The Companies Act, 2013 imposed certain obligations on the Board of Directors in regard to the internal financial controls of the company. It requires the Board to state, among other things, that they have established internal financial controls to be enforced by the company and that those internal audit controls are adequate and operating effectively. These amendments in the context of internal controls are effective for fiscal years starting on or after April 1, 2014.
Many businesses are now assessing the effect of the emerging requirements of internal controls on their activities and procedures, especially the financial reporting process. In simple words, internal financial controls include the policies and procedures implemented by a company to ensure the efficient and orderly conduct of its business, including regulatory compliance and the detection and prevention of frauds and errors. It includes the controls on reliable financial statement reporting (commonly known as Internal Financial Controls over Financial Reporting).
Usually, five components of Internal audit controls systems are:
As a result of the formal accountability imposed by the 2013 Act, the involvement of the Board and the audit committee in internal controls oversight has become increasingly important.
The Board is expected to play an important role in determining the management framework, including establishing specific standards of competence and ethics, as well as adherence to codes of practice, and creating clear responsibility for fulfilment of internal control obligations. The Board's evaluation of the possibility of management override of internal controls, as well as the establishment of open lines of communication between management and the Board, as well as separate lines of communication. The need for Boards to conduct this self-evaluation and maintain relevant knowledge and experience is a vital success factor in fulfilling the current provision of the 2013 Act.
Audit Committees are important in controlling internal management. While their primary concern could be on internal financial controls over financial reporting, audit committees are required to take the lead in monitoring controls relating to regulatory and organizational issues more than ever. Moreover, the audit committee's position has grown in importance as a result of increased business and external auditor reporting standards, as well as regulators' increased emphasis on enforcement.
However, for efficient internal controls, it is advisable to leverage internal financial controls services from a reputed consultancy firm, such as TRC Corporate Consulting. Our professionals work closely with the Board of Directors and the internal audit committee of the client and devise strategies and give recommendations after performing internal audit controls -highlighting the areas that need to be worked upon.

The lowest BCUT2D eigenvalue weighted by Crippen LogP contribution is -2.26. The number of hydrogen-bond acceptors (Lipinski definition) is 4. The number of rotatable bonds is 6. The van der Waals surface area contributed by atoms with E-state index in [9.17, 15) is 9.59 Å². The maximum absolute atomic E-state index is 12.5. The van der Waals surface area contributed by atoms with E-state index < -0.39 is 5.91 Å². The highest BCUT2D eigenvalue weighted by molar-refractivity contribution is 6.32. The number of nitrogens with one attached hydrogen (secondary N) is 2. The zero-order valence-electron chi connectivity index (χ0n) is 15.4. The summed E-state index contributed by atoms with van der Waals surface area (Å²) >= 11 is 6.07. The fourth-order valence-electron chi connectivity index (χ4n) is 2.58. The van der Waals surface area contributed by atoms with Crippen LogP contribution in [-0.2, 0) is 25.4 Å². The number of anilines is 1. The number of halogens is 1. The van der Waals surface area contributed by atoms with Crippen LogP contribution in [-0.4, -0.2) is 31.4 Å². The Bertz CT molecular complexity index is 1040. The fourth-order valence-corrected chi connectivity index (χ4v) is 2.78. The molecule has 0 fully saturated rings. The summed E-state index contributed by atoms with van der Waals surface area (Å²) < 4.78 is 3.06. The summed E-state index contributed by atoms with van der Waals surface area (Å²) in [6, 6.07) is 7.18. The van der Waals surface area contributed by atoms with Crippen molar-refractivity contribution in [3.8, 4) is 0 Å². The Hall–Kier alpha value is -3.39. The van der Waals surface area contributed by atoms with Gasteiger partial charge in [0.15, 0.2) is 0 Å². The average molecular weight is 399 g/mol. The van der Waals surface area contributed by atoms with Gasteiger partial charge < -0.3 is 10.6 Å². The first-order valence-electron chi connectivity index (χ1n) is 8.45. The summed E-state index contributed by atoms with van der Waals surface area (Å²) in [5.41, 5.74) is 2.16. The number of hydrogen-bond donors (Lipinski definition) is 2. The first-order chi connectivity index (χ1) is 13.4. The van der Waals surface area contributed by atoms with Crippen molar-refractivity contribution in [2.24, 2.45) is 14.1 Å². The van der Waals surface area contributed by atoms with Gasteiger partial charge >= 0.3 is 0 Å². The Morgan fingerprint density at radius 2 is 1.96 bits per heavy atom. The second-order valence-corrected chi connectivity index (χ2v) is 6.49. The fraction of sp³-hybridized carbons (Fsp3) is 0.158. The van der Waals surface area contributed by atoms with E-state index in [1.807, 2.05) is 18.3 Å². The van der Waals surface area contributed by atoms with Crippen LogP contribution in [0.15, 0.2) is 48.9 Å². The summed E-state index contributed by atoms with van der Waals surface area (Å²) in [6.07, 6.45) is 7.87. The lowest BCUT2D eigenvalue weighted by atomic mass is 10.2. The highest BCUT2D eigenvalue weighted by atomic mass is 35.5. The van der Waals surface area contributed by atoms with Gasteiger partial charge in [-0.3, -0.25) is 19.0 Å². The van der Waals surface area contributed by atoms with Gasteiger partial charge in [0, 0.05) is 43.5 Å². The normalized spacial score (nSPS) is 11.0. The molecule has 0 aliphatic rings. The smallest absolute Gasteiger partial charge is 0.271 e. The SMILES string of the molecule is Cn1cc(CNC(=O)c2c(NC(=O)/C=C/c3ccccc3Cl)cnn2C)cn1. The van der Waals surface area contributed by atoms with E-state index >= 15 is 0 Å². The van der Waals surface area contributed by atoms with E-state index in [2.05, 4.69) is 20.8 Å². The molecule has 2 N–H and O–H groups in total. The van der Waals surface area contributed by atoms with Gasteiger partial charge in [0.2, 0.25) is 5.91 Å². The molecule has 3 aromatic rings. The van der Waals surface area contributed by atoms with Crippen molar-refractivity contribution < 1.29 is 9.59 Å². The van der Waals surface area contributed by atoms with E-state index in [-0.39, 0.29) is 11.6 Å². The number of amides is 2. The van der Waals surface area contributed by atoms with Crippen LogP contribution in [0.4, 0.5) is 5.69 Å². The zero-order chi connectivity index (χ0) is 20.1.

The 2013 Act attempts to reconcile corporate governance and financial reporting standards with global best practices by increasing oversight and transparency for internal control over financial reporting on the Board and audit committee. Any of the advantages that businesses can gain by having appropriate and reliable internal financial management are as follows:
Internal financial controls have also gained importance as they extract values in the form of:
To unlock the benefits that can be derived by implementing internal financial controls, management can take a step back to assess how it is handling the threats to the business in terms of the company's scale, scope, geographic presence, and risk profile. There is a distinction between doing the bare minimum and doing the right thing when it comes to implementing internal financial regulations in businesses. Companies should choose to do the right thing and unlock value, reduce fraud risk, prevent financial reporting surprises, and support long-term market success.
Often, when companies embark on implementing and evaluating the effects of any governance program, it becomes quite challenging to measure the benefits. Nonetheless, high participation of functional/process consultants resulted in improved process owner accountability and promoted a culture of controlled consciousness within the entity. The companies also noticed an improvement in the financial reporting process and a reduction in errors.
The process of complying with the Companies Act 2013’s annual assertion requires efficient and effective planning, excellent communication and coordination, knowledgeable resources, etc. For successful implementation, it is important to understand the complexities of the business, stay updated and alert for opportunities to enhance efficiency and effectiveness, perform against tight deadlines, etc.
We, at TRC Corporate Consulting, have internal controls specialists who have provided Internal Controls over Financial Reporting (ICFR) and internal financial controls services to leading brands from various sectors, including finance, technical, hospitality, telecom, etc. They are also expert auditors of Sarbanes Oxley compliance programs and have a fair understanding of what auditor’s expectations are for such programs.
For further enquiry about our services, you can contact us now!